A proxy, specifically a proxy server, performs intermediary tasks between a requesting computer and another computer from which the services are being accessed. It can be a dedicated computer or software which catches the requests to the source server, caches the data, and returns the information to the client computer. A proxy can be used to improve access performance, filter requests, or hide the identity of the requesting party.
Data Caching to Improve Performance
The most common application for proxies is web caching. A web proxy caches the information gathered from individual requests and stores that data for a certain amount of time. When a computer requests a web page or certain files that have been cached, the proxy server just returns the requested data immediately instead of getting them again from the source server, thereby significantly reducing access times.
If the data is not available on the cache, the proxy server fetches it from the source server, saves a copy on its cache, and returns it to the requesting client. Web proxies use algorithms to determine how long cached data should be kept before purging them.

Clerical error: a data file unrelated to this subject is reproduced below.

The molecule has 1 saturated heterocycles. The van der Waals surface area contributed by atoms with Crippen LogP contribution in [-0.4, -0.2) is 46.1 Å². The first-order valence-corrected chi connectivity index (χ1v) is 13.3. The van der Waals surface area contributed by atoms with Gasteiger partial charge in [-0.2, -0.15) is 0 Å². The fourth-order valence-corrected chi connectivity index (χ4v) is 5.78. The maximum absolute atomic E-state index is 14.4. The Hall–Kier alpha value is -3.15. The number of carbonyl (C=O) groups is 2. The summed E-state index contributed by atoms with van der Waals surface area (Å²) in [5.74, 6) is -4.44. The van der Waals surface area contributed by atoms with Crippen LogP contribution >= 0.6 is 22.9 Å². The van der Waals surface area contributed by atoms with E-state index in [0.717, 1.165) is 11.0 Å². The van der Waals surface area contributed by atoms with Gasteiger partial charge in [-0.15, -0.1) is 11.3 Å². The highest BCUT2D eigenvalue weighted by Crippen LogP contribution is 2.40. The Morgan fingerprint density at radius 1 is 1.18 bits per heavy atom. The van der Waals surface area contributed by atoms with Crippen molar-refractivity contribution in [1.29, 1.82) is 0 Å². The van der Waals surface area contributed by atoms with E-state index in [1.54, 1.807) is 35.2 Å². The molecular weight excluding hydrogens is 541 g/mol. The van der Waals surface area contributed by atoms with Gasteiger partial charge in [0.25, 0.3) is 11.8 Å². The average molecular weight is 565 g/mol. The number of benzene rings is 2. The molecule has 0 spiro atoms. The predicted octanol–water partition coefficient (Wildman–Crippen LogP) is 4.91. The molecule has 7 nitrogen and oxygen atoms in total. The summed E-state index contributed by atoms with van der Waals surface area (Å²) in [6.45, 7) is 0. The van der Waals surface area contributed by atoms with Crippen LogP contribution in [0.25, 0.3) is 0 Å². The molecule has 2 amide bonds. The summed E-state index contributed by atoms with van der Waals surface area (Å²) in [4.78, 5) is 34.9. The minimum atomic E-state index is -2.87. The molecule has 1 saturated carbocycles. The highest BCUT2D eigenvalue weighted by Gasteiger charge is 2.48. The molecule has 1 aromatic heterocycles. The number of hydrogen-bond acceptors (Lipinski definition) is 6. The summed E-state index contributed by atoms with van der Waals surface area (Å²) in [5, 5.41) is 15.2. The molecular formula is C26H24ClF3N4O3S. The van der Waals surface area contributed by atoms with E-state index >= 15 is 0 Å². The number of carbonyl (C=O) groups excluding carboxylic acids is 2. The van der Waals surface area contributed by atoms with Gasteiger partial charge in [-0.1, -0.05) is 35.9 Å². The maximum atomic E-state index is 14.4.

Web Filtering to Enhance Security or Improve User Experience
Another common use for a proxy server is web filtering and this application is usually seen in corporate networks. A web filtering proxy can prevent users from accessing sites and services that it deems as not secure or inappropriate for the corporate environment. These can be sites that contain malicious code and even viruses which can wreak havoc on a computer and risk the security of the whole infrastructure or a site with censored and offensive content. Other web filters can reformat pages from the site for better viewing on mobile phones, or for printing.